But they never do. They care about us, they say, but “our friendship is too important to risk.” That phrase is like a gut punch to the unrequited. First, it’s nearly always a lie. It means they want to have their cake and eat it, too. They want the emotional support you bring but in doing so, they inadvertantly devalue your feelings. They chase after dead ends in failed relationship after failed relationship but never give a thought to trying with the person who’s always there for them. Eventually, you end up being the one who patches them back together so they can leave you home alone while they find someone new to break them all over again.

In this narrative, you’re supposed to just swallow your feelings and be satisfied with 30% of what you want. Otherwise, they get upset. The other part of the lie is that, if they do find someone who gives them the emotional support they use you for, that friendship that was too important to risk will be over in a matter of weeks anyway. What it really means, far too often, is your friendship is too important to risk when they don’t have a ready replacement for it. Once they do, however, you’re out and left only to wonder what you did wrong.

They never realize the damage they inflict, because that line is really about them holding on to just the parts they want and puts the honus on you to ignore feelings they find inconvenient to that narrative of your friendship they’ve constructed. And even when they’re gone, they never really go away. They might vanish for months, but one morning there will appear a text message saying “I miss you.” Maybe you’ve just spent three months trying to forget them, grasping to make sense of a world where your feelings have no meaning, matter only to you and weren’t enough for the one person in the world you wanted them to be. But once you get that message, it all comes flooding back, bursting through the barriers you’ve built up just so you don’t implode from the feelings of loss and inadequacy. You find yourself wondering if maybe something went wrong, maybe they feel your absence as keenly as you feel theirs. So you reply “I miss you too” and try to arrange a meeting. Sometimes, even though they first contacted you, they don’t reply to this at all. Other times, they make excuses about being busy but assure you that you’ll do it soon.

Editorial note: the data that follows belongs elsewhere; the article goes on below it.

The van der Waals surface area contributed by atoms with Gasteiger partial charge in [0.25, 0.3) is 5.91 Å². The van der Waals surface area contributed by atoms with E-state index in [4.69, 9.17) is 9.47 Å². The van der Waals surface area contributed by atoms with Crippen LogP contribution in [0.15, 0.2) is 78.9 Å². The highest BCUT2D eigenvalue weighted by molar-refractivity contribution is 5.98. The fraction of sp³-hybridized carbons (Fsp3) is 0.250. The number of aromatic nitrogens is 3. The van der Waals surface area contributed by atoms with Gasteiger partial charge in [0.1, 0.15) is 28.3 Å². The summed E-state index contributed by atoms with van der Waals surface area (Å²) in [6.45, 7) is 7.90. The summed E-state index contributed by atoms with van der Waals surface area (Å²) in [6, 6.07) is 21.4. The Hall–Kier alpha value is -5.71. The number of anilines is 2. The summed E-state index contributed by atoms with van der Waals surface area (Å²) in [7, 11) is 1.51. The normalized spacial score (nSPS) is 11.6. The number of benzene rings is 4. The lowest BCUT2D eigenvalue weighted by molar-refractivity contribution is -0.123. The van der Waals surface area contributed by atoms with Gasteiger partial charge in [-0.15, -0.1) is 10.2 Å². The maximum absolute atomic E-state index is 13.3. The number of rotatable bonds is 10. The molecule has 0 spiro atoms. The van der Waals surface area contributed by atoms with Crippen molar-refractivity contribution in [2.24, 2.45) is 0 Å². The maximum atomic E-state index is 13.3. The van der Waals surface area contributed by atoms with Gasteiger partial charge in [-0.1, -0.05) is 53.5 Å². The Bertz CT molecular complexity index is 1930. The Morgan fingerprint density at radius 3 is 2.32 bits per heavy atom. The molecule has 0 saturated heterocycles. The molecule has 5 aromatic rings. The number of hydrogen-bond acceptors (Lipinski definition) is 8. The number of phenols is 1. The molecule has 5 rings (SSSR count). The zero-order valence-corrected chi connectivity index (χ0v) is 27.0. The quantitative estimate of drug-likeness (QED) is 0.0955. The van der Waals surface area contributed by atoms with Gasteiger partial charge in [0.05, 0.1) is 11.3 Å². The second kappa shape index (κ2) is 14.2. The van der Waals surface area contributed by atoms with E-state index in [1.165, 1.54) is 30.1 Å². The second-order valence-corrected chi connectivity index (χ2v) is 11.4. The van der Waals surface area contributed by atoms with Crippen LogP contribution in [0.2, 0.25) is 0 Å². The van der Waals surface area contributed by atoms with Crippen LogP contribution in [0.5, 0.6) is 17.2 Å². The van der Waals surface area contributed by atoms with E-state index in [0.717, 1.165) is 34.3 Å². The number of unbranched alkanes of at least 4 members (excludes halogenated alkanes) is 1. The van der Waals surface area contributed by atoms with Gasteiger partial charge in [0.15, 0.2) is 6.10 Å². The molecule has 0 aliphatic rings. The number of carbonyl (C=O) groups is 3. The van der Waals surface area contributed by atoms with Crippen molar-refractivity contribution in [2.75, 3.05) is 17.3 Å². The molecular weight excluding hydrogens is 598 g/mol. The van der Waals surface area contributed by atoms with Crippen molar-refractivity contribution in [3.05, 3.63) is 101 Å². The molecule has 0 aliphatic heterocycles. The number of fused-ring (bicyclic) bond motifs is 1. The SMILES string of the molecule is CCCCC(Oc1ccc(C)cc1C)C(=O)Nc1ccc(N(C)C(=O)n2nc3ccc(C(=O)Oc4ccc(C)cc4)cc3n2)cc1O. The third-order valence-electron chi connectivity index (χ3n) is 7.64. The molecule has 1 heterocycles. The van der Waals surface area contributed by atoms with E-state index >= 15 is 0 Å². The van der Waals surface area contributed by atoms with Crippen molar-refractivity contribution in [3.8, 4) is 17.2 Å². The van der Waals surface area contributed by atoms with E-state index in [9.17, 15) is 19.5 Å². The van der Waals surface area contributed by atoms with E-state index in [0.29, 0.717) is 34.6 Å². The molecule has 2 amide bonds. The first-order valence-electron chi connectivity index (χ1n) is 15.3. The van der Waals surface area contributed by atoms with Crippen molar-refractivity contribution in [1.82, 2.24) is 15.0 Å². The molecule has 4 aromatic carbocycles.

Again, it’s a lie. Little more than a residual emotional reflex. Maybe they had a fight with their significant other that morning and fell back to you because you’ve always been there to hold them up. But by the afternoon, they’ve smoothed things over and you’re back to being forgotten or left behind. The whole brief experience is just enough to set you back to square one, forcing you to start rebuilding the barriers.

“The Friend Zone” may be popular fodder for television shows and romantic comedies where the protagonists just have to be persistent and sweet to break out of that box. In real life, it’s a prison and anyone who finds themselves trapped within its stone walls and steel bars has a life sentence. There is no parole in the Friend Zone. Being persistent only gets you pushed away. Being sweet only gets you used, and then pushed away somewhere down the line.